Lift Every Voice: African American Oratory, 1787-1900

By Philip S. Foner; Robert James Branham | Go to book overview

ready said, we cannot give you the material aid we would wish to, for the reason that our government holds diplomatic relations with Spain. I wish that we had none. . . . If our relations with Spain retard the progress of liberty in Cuba and Porto Rico, I had almost said that I am sorry that we have any. Haiti has disenthralled herself, and with her own strong arm has broken the tyrant's power. All the nations on the American continent have done likewise, and when Cuba shall have succeeded the last foul blot of slavery will be removed from our portion of the globe. Let us pray and work, and success will at last crown our efforts.■


95 THE CIVIL RIGHTS BILL

Robert Browne Elliott

The speeches of the first African American congressional representatives dealt with a wide variety of legislation, but many were appeals for the passage of a civil rights bill introduced by Senator Charles Sumner in Congress in the fall of 1871. Sumner's bill proposed to secure equality of civil rights to African Americans all over the country and prohibited discrimination in railroads, theaters, hotels, schools, cemeteries, and churches and on juries. In February 1875, after Sumner's death, a diluted version of his bill, omitting discrimination in schools and cemeteries, became a law. In 1883 the U.S. Supreme Court declared unconstitutional the Civil Rights Act of 1875.

All seven African American members of the Forty-third Congress spoke in support of the bill during the floor debates. Most recounted personal experiences of discrimination in transportation, accommodation, and dining. Black spectators crowded the gallery to witness the debates.

Robert Browne Elliott ( 1842-1884), a representative from South Carolina, delivered a speech in favor of the civil rights bill in Congress on January 6, 1874. In this speech, reprinted below, Elliott refutes the states' rights doctrine expounded by white southern representatives and grounds his defense of federal actions in the equal protection clause of the Fourteenth Amendment. His address received national attention.

Elliott was born free in Boston, of West Indian descent. He was educated abroad, first in Jamaica and then in England. He graduated from Eton with honors in 1859. While in England he also studied law and was

____________________
Slavery was not abolished in Cuba until October 7, 1886.

-520-

Notes for this page

Add a new note
If you are trying to select text to create highlights or citations, remember that you must now click or tap on the first word, and then click or tap on the last word.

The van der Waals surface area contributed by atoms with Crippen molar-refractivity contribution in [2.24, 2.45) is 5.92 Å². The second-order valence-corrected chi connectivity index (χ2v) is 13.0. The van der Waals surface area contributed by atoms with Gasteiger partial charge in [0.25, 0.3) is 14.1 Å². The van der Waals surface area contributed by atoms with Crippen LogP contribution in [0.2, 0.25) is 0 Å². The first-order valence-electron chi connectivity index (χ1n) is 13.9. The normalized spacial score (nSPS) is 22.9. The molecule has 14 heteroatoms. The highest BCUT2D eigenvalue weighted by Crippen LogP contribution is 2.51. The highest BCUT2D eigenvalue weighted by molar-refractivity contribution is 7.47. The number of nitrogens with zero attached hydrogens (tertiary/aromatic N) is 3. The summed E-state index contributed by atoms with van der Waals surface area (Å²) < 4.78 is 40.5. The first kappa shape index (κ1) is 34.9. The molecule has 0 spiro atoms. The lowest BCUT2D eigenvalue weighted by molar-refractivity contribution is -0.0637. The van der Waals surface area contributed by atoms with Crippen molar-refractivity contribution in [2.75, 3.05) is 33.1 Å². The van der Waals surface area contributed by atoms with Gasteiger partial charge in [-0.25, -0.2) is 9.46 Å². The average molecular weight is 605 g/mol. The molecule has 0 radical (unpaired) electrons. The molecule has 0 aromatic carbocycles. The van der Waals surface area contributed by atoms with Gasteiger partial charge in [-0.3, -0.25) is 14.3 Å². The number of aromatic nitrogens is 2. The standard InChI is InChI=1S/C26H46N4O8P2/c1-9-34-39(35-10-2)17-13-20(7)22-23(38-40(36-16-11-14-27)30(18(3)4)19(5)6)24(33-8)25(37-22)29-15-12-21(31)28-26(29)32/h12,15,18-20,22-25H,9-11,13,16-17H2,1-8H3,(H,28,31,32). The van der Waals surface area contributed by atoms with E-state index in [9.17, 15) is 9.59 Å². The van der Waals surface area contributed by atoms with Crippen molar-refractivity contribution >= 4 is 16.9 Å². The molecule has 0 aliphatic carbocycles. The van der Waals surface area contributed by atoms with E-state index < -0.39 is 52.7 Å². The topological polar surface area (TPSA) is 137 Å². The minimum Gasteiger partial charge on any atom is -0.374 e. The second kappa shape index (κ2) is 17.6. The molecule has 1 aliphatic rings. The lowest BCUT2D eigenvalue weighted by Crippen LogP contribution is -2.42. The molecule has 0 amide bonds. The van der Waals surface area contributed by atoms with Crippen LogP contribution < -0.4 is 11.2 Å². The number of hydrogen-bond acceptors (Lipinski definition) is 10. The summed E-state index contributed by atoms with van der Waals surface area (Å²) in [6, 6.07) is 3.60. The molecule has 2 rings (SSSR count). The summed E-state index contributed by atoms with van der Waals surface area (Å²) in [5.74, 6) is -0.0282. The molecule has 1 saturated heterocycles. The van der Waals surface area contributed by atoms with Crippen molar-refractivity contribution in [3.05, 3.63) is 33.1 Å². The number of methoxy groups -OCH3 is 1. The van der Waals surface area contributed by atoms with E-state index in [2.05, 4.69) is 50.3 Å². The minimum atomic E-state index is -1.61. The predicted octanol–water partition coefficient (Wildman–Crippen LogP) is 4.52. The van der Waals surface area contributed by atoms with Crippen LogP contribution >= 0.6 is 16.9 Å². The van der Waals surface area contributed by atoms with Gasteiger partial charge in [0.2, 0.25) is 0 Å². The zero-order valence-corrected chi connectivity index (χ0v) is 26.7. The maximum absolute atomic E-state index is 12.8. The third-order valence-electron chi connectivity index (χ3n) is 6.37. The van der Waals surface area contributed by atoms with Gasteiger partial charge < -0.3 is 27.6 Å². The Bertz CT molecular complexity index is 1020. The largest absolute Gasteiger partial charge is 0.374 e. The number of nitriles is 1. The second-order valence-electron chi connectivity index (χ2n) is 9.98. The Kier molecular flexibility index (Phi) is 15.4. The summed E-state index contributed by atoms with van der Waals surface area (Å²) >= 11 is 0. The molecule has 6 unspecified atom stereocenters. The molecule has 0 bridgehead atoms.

One moment ...
Default project is now your active project.
Project items
Notes
Cite this page

Cited page

Style
Citations are available only to our active members.
Buy instant access to cite pages or passages in MLA 8, MLA 7, APA and Chicago citation styles.

(Einhorn, 1992, p. 25)

(Einhorn 25)

(Einhorn 25)

1. Lois J. Einhorn, Abraham Lincoln, the Orator: Penetrating the Lincoln Legend (Westport, CT: Greenwood Press, 1992), 25, http://www.questia.com/read/27419298.

Note: primary sources have slightly different requirements for citation. Please see these guidelines for more information.

Cited page

Bookmark this page
Lift Every Voice: African American Oratory, 1787-1900
Table of contents

Table of contents

Settings

Settings

Typeface
Text size Smaller Larger Reset View mode
Search within

Search within this book

Look up

Look up a word

  • Dictionary
  • Thesaurus
Please submit a word or phrase above.
Print this page

Print this page

Why can't I print more than one page at a time?

Help
Full screen
Items saved from this book
  • Bookmarks
  • Highlights & Notes
  • Citations
/ 926

matching results for page

    Questia reader help

    How to highlight and cite specific passages

    1. Click or tap the first word you want to select.
    2. Click or tap the last word you want to select, and you’ll see everything in between get selected.
    3. You’ll then get a menu of options like creating a highlight or a citation from that passage of text.

    OK, got it!

    Cited passage

    Style
    Citations are available only to our active members.
    Buy instant access to cite pages or passages in MLA 8, MLA 7, APA and Chicago citation styles.

    "Portraying himself as an honest, ordinary person helped Lincoln identify with his audiences." (Einhorn, 1992, p. 25).

    "Portraying himself as an honest, ordinary person helped Lincoln identify with his audiences." (Einhorn 25)

    "Portraying himself as an honest, ordinary person helped Lincoln identify with his audiences." (Einhorn 25)

    "Portraying himself as an honest, ordinary person helped Lincoln identify with his audiences."1

    1. Lois J. Einhorn, Abraham Lincoln, the Orator: Penetrating the Lincoln Legend (Westport, CT: Greenwood Press, 1992), 25, http://www.questia.com/read/27419298.

    Cited passage

    Thanks for trying Questia!

    Please continue trying out our research tools, but please note, full functionality is available only to our active members.

    Your work will be lost once you leave this Web page.

    Buy instant access to save your work.

    Already a member? Log in now.

    Search by... Author
    Show... All Results Primary Sources Peer-reviewed

    Oops!

    An unknown error has occurred. Please click the button below to reload the page. If the problem persists, please try again in a little while.